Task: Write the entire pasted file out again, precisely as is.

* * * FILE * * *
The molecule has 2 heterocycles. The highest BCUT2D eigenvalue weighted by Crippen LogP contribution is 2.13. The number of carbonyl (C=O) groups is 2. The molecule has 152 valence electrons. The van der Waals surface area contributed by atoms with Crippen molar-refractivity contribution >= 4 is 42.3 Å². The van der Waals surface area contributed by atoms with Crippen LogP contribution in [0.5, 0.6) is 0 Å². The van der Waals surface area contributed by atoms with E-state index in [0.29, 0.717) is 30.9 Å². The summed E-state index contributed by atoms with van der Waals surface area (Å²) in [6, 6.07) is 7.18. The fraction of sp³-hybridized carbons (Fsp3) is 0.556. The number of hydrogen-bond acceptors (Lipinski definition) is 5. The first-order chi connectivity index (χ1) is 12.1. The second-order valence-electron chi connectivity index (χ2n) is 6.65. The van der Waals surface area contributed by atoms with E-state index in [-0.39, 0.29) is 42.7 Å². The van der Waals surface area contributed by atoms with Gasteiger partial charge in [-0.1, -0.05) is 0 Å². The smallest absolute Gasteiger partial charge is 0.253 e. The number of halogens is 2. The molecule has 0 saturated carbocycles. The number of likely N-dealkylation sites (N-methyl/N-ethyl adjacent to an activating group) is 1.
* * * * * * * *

The molecule has 2 heterocycles. The highest BCUT2D eigenvalue weighted by Crippen LogP contribution is 2.13. The number of carbonyl (C=O) groups is 2. The molecule has 152 valence electrons. The van der Waals surface area contributed by atoms with Crippen molar-refractivity contribution >= 4 is 42.3 Å². The van der Waals surface area contributed by atoms with Crippen LogP contribution in [0.5, 0.6) is 0 Å². The van der Waals surface area contributed by atoms with E-state index in [0.29, 0.717) is 30.9 Å². The summed E-state index contributed by atoms with van der Waals surface area (Å²) in [6, 6.07) is 7.18. The fraction of sp³-hybridized carbons (Fsp3) is 0.556. The number of hydrogen-bond acceptors (Lipinski definition) is 5. The first-order chi connectivity index (χ1) is 12.1. The second-order valence-electron chi connectivity index (χ2n) is 6.65. The van der Waals surface area contributed by atoms with E-state index in [-0.39, 0.29) is 42.7 Å². The van der Waals surface area contributed by atoms with Gasteiger partial charge in [-0.1, -0.05) is 0 Å². The smallest absolute Gasteiger partial charge is 0.253 e. The number of halogens is 2. The molecule has 0 saturated carbocycles. The number of likely N-dealkylation sites (N-methyl/N-ethyl adjacent to an activating group) is 1.